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China wants to explore the “dark side” of the moon

China has big plans: before 2020 they will send a spacecraft to land on the moon’s “dark side”. If this mission will be successful, China will be the first country to do so.

This mission will be carried out by the Chang’e-4. In May, the chief engineer for China’s Lunar Exploration Program, Wu Weiren, told state-run broadcaster CCTV that China would send the Chang’e-4 spacecraft to the orbit the moon before sending a rover to the surface.

“We probably will choose a site on which it is more difficult to land and more technically challenging… Our next move will probably see some spacecraft land on the far side of the moon.” said Wu.

In December 2013 China successfully landed a spacecraft on the moon. This event made from China the third nation, after U.S. And Russia, to land on the moon’s surface.

The side form the moon that is not visible from the earth has been observed by various probes, but until now landing has never been attempted.

Initially, the Chang’e 4 spacecraft was designed as a backup for the Chang’e-3. “Jade rabbit” is still working on the moon.

In March, Xinhua (China’s official news agency) reported that China will start its third phase in 2017 by launching the Chang’e-5 spacecraft.

After making a soft landing on the moon, the lander will dig and gather rock samples from up to two meters below the surface. Ouyang Ziyuan, a member of the Chinese Academy of Sciences and a senior consultant with the lunar exploration program, said that Chang’e-5 will be launched at the newly-build Wenchang Satelite Launch Center in Hainan, an island off southern China.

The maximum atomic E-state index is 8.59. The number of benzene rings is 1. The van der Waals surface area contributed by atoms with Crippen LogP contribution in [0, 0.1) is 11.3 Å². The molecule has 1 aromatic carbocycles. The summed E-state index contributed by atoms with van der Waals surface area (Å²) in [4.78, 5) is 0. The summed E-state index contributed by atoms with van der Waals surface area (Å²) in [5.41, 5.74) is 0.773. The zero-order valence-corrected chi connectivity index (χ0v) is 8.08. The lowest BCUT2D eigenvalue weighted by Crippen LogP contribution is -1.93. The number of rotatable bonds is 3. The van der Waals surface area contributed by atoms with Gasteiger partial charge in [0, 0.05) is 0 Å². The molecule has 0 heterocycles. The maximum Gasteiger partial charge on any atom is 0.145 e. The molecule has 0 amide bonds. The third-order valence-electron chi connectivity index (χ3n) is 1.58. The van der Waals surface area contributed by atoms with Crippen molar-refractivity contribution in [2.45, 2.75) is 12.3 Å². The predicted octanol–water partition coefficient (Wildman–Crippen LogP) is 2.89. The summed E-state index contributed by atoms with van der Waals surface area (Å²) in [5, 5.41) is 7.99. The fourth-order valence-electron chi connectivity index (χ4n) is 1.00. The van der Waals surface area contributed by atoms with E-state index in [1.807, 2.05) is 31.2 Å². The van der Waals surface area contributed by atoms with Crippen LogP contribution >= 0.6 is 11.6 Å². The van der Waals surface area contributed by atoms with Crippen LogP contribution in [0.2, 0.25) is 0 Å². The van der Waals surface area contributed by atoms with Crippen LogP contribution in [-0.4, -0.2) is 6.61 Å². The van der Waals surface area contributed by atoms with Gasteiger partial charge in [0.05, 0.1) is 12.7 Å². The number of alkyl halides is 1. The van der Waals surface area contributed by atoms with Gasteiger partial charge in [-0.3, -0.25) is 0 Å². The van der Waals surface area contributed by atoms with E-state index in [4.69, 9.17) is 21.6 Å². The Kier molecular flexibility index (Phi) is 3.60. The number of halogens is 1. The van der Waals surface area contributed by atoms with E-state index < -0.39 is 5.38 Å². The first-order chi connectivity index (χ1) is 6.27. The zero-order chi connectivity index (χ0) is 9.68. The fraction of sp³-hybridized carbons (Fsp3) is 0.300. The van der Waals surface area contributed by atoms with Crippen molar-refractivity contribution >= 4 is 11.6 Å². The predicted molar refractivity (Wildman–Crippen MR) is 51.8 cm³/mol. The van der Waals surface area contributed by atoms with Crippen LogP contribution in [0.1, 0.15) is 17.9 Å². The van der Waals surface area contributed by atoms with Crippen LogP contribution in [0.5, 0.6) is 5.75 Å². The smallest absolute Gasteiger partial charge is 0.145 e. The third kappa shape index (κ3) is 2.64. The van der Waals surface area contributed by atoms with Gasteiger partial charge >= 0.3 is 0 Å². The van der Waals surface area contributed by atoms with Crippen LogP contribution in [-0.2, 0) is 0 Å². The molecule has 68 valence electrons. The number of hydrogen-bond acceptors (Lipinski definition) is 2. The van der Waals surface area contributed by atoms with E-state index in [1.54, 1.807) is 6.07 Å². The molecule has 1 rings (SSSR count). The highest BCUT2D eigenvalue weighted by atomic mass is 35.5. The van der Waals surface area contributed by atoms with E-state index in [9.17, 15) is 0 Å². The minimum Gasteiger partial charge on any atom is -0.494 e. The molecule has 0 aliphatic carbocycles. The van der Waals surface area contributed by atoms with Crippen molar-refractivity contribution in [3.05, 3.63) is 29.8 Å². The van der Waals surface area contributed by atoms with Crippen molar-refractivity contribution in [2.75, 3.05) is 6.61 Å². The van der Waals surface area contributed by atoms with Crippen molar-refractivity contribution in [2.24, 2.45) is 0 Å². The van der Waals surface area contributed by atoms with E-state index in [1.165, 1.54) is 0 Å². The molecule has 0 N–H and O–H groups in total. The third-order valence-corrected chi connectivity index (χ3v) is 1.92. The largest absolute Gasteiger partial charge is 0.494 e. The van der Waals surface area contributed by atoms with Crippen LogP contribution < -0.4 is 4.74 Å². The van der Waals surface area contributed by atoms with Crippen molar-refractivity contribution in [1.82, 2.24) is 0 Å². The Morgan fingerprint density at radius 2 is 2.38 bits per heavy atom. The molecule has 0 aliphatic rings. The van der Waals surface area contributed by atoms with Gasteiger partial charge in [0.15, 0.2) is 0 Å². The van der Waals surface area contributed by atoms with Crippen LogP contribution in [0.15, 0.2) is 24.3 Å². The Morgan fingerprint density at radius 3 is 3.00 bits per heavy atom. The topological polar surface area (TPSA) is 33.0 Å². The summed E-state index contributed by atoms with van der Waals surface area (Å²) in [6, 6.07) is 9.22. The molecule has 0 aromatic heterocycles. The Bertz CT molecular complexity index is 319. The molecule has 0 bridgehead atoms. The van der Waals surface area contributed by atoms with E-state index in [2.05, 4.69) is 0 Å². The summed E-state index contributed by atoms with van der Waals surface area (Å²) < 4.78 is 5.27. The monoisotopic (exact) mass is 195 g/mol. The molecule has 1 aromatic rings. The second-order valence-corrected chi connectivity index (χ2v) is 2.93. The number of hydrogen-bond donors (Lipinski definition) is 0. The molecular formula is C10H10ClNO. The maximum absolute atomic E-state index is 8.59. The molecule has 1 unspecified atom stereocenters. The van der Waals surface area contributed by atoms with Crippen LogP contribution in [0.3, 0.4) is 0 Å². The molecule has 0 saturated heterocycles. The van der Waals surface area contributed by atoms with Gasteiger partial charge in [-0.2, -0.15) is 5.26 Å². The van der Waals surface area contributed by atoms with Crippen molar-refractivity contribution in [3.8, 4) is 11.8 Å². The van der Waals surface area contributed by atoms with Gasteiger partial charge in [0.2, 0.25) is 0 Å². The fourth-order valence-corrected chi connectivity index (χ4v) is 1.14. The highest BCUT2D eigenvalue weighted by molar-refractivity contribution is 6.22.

“Since Chang’e-3 successfully completed its mission, we have had more time to explore a more comprehensive mission for Chang’e-4.” said Ouyang Ziyuan.

“That’s why it’s possible for Chang’e-5 to launch to the moon before Chang’e-4.”

Also, Ouyang Ziyuan said that he’s still authorized to give details of the mission to the moon’s “dark side”.

Some security experts say that China’s lunar exploration plan could mean a future of Chinese supremacy over the moon’s resources. These resources include water and Helium 3 – a clean-burning fuel that will be an alternative to nuclear power.

Also, recently Japan’s space agency recently announced that the country would land an unmanned rover on the surface of the moon by 2018.

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